At the Crossroads: Anyone Bring a Flashlight?

A day in the life of one witch’s attempts at community organizing, group leadership, public Paganism, and joyous shenanigans. Balancing inner work with external obligations, a professional career with public Paganism, and a full social calendar with gratuitous amounts of sleep.

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“You are not alone.”  - The Face of Boe, Doctor Who

You are not alone.

Sometimes you might feel like you’re alone, but you’re not. 

For realsies, you are definitely not alone.

Life can seem especially challenging for those who are queer or have a disability or chronic illness or are part of a minority religion or are maybe just “not like other people.”  Even the most well-adjusted person feels lonely sometimes.  It’s part of the human condition, this existential dread, this sense of foreboding loneliness.  Life is hard, times are tough, and reality sure is weird. 

But even if we’re walking our paths with not another soul in sight, like the Hermit card of the tarot, remember that even the Hermit has a lantern, and a staff, and the wisdom from his own life experiences, and from those who came before.  Though he might not be aware of it, there is a system of support around the Hermit, allowing him to walk safely and securely in his solitude.  (But I’m sure the Hermit knows exactly who his allies are, as the gifts of the Hermit include an intense, deep sense of self- and cosmic-awareness.)

You are not alone, even though the path is indeed long and lonely.  We’re all on our own paths, and some of us have even been on that path before (or at least similar paths.)  We can’t walk the path for you, but maybe we can offer you a cup of water, some words of encouragement, or soothing balm for aching feet, for an aching heart.

Humans are intensely social creatures. (Yes, even introverts are social.  We all have our own ways of socializing and recharging, but everyone needs at least some type of social interaction.)  Overwhelmingly, though it might not seem so, people help one another more than they harm.  People like helping people.  It’s just that certain types of human interactions and stories get told more often than others, so it makes things (people) seem way worse than they (we) we actually are.

In the social work profession, we have little tools that help us help our clients identify their social connections.  Through this process, folks are able to identify supports, or even the lack of supports.  Once identified, it’s easier to know who or where to turn to in a time of need.  Similarly, this helps one to recognize areas in one’s life that might need a little more work, cultivation, and attention.  This process is especially useful if done prior to an emergency.  When we are sad, lonely, hurt, distressed, or angry, it’s hard for us to think clearly and logically, to put things into perspective.  In these dark moments, emotions easily take over, and ruminating, harmful thoughts dominate our perceptions of reality.  When you are in that Dark Place, all you see is the Darkness.  However, when you identify your allies and supports before you go to The Dark Place, then when you are in the Darkness it’s much easier to light your lantern and navigate your way through to the other side.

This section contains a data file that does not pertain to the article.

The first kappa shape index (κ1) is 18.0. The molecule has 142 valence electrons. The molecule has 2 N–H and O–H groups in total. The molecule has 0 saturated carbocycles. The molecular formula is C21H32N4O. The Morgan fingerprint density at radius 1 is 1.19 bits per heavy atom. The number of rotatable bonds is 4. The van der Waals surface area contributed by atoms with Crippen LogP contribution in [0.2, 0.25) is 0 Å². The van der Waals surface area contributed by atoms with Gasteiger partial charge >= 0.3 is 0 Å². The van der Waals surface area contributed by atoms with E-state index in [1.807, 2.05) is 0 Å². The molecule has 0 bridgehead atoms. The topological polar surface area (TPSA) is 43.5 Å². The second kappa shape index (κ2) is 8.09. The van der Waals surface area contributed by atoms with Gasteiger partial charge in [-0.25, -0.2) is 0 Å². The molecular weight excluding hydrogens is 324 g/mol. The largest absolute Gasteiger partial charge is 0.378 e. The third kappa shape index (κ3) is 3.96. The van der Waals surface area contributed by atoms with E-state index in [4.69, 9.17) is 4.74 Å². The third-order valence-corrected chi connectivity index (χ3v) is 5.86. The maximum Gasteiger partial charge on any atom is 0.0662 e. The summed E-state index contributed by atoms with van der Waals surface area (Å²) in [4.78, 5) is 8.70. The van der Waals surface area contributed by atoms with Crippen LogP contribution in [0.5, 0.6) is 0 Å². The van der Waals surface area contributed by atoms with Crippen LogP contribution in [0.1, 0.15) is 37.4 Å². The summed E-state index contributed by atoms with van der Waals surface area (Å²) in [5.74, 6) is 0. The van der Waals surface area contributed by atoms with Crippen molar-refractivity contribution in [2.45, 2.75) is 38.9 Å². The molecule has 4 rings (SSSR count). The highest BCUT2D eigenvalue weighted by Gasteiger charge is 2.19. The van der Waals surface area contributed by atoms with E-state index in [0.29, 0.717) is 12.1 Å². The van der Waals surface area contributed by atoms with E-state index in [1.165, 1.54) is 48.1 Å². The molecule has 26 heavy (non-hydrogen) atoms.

Humans are social creatures, and socially, we fill different roles for one another.  Some are professional, or natural, or casual, or intensely intimate.  It’s important to know who and what supports you have for various situations, so you know where to turn to when the darkness looms near.  (Awareness of certain roles and boundaries are important, too.  Remember, your therapist is NOT your friend even they do friendly things, and your friends are NOT your therapists, even though they might be therapeutic.) 

Here are some different types of allies or support systems for you to identify while you create your own Y.A.N.A. List:


Professional Allies - Doctors, nurses, psychiatrists, local law enforcement agencies, local/state/federal government, lawyers, accountants, dentists, mechanics, etc.

How is your physical world at this time?  Physical health impacts all aspects of the individual – mental, emotional, spiritual, etc.  Do you know where to go in the case of a physical emergency?  Do you have trusted medical providers who are in congruence with your own personal values?  Do you know the phone numbers of your local politicians who can advocate for you in the political sphere?  Friends are fine and dandy, but sometimes you need a professional.

Helping/Caring Professionals - Nurses, therapists, ministers, teachers, support groups, therapeutic groups, counselors, social workers, massage therapists, acupuncturists, reiki masters, hair stylists, yoga teachers, etc.

These folks are able to give you more focused attention and are often able to help you within the system rather than just addressing the issues of the system itself.  Make sure you identify people with legitimate, bona fide training.  These folks often have a license or certificate corresponding to their work.